The Rev. Canon Jan Naylor Cope
Now when Jesus learned that the Pharisees had heard, “Jesus is making and baptizing more disciples than John” —although it was not Jesus himself but his disciples who baptized— he left Judea and started back to Galilee. But he had to go through Samaria. So he came to a Samaritan city called Sychar, near the plot of ground that Jacob had given to his son Joseph. Jacob’s well was there, and Jesus, tired out by his journey, was sitting by the well. It was about noon.
A Samaritan woman came to draw water, and Jesus said to her, “Give me a drink.” (His disciples had gone to the city to buy food.) The Samaritan woman said to him, “How is it that you, a Jew, ask a drink of me, a woman of Samaria?” (Jews do not share things in common with Samaritans.) Jesus answered her, “If you knew the gift of God, and who it is that is saying to you, ‘Give me a drink,’ you would have asked him, and he would have given you living water.” The woman said to him, “Sir, you have no bucket, and the well is deep. Where do you get that living water? Are you greater than our ancestor Jacob, who gave us the well, and with his sons and his flocks drank from it?” Jesus said to her, “Everyone who drinks of this water will be thirsty again, but those who drink of the water that I will give them will never be thirsty. The water that I will give will become in them a spring of water gushing up to eternal life.” The woman said to him, “Sir, give me this water, so that I may never be thirsty or have to keep coming here to draw water.”
Jesus said to her, “Go, call your husband, and come back.” The woman answered him, “I have no husband.” Jesus said to her, “You are right in saying, ‘I have no husband’; for you have had five husbands, and the one you have now is not your husband. What you have said is true!” The woman said to him, “Sir, I see that you are a prophet. Our ancestors worshiped on this mountain, but you say that the place where people must worship is in Jerusalem.” Jesus said to her, “Woman, believe me, the hour is coming when you will worship the Father neither on this mountain nor in Jerusalem. You worship what you do not know; we worship what we know, for salvation is from the Jews. But the hour is coming, and is now here, when the true worshipers will worship the Father in spirit and truth, for the Father seeks such as these to worship him. God is spirit, and those who worship him must worship in spirit and truth.” The woman said to him, “I know that Messiah is coming” (who is called Christ). “When he comes, he will proclaim all things to us.” Jesus said to her, “I am he, the one who is speaking to you.”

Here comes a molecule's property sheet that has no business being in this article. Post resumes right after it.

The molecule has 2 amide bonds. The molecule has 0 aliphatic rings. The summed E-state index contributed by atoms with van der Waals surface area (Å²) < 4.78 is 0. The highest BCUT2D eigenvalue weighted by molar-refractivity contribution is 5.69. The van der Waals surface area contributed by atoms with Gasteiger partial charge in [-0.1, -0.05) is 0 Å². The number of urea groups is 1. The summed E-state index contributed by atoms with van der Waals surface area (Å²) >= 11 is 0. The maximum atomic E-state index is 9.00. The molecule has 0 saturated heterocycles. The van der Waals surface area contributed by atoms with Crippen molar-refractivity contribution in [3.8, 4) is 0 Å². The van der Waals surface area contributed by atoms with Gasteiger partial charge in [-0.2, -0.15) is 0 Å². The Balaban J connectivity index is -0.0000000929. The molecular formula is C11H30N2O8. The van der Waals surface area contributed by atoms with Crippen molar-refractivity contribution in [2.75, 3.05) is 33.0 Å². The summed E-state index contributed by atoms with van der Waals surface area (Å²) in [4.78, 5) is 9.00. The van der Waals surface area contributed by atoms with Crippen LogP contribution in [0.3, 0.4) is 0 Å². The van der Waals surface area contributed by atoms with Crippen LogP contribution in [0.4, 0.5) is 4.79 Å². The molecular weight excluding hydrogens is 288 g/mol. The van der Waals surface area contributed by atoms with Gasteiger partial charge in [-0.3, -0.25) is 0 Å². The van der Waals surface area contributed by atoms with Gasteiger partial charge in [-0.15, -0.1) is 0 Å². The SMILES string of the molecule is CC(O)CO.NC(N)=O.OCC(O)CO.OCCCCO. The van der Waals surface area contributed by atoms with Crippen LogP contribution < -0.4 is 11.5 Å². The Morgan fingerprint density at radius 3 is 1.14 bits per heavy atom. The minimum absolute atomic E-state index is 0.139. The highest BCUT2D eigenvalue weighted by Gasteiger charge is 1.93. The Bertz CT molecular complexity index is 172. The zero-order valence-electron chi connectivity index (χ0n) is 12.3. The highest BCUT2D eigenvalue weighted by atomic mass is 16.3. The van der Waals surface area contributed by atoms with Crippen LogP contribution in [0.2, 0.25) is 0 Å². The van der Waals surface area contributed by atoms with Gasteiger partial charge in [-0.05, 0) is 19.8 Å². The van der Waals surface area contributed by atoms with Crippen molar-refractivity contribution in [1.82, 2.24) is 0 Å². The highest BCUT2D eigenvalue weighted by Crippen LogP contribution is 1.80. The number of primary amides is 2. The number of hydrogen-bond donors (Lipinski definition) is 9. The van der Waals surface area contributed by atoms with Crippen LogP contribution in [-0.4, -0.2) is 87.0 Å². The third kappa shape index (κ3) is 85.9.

The story of Jesus and the Samaritan woman at the well is one of my favorites. There is so much going on in this story, but it is the chance encounter at the well that always invites me to go deeper. The text states that Jesus had to go through Samaria heading from Judea to Galilee, but it was possible for Jews to go around Samaria so they would not encounter “the other.” At that time, Jews and Samaritans did not mix and considered one another “the other.” Jesus deliberately chose to go through Samaria, knowing that, by doing so, he was likely to encounter those with whom he was not supposed to mix.
The Samaritan woman, breaking with the pattern of women who customarily went to the well in the early morning to avoid the heat of the day, goes to the well at noon and finds Jesus there. She is surprised that Jesus addresses her, a Samaritan woman, and that opens the chance encounter that changes everything! Jesus talks to her about living water that will never perish, and this Samaritan woman wants what Jesus is offering. After the ensuing conversation about her marital status and Jesus’ indication that he knows her history without being told, Jesus invites her to go more deeply, proclaiming that he is the Messiah. The Samaritan woman could have been paralyzed by the shame of her story that Jesus clearly knows, but there is something so compelling about Jesus and the living water that she dares to believe!
In this season of Lent, this story is a welcome reminder that no shame or cultural norm should hold us back from a chance encounter with Jesus. Jesus offers that same living water to you and to me. It is up to us to believe and drink deeply.
O God, by your Word you marvelously carry out the work of reconciliation: Grant that in our Lenten fast we may be devoted to you with all our hearts, and united with one another in prayer and holy love; through Jesus Christ our Lord, who lives and reigns with you and the Holy Spirit, one God, for ever and ever. Amen.
(Lesser Feasts and Fasts)